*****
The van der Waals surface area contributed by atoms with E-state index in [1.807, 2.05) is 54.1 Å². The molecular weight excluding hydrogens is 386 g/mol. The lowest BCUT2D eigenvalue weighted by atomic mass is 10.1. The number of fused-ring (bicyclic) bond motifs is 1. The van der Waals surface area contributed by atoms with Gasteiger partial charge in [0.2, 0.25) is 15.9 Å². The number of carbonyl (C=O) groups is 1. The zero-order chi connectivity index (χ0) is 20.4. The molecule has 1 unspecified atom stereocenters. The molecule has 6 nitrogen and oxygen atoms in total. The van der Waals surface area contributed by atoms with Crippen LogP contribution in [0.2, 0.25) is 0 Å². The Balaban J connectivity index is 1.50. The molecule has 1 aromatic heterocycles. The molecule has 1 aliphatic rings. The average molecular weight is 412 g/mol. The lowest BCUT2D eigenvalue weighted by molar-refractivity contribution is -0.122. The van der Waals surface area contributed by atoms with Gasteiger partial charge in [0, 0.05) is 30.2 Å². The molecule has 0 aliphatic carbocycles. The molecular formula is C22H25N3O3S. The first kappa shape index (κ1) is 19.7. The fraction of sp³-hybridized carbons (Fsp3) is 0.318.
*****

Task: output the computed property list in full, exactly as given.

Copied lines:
The van der Waals surface area contributed by atoms with E-state index in [1.807, 2.05) is 54.1 Å². The molecular weight excluding hydrogens is 386 g/mol. The lowest BCUT2D eigenvalue weighted by atomic mass is 10.1. The number of fused-ring (bicyclic) bond motifs is 1. The van der Waals surface area contributed by atoms with Gasteiger partial charge in [0.2, 0.25) is 15.9 Å². The number of carbonyl (C=O) groups is 1. The zero-order chi connectivity index (χ0) is 20.4. The molecule has 1 unspecified atom stereocenters. The molecule has 6 nitrogen and oxygen atoms in total. The van der Waals surface area contributed by atoms with Crippen LogP contribution in [0.2, 0.25) is 0 Å². The Balaban J connectivity index is 1.50. The molecule has 1 aromatic heterocycles. The molecule has 1 aliphatic rings. The average molecular weight is 412 g/mol. The lowest BCUT2D eigenvalue weighted by molar-refractivity contribution is -0.122. The van der Waals surface area contributed by atoms with Gasteiger partial charge in [0, 0.05) is 30.2 Å². The molecule has 0 aliphatic carbocycles. The molecular formula is C22H25N3O3S. The first kappa shape index (κ1) is 19.7. The fraction of sp³-hybridized carbons (Fsp3) is 0.318.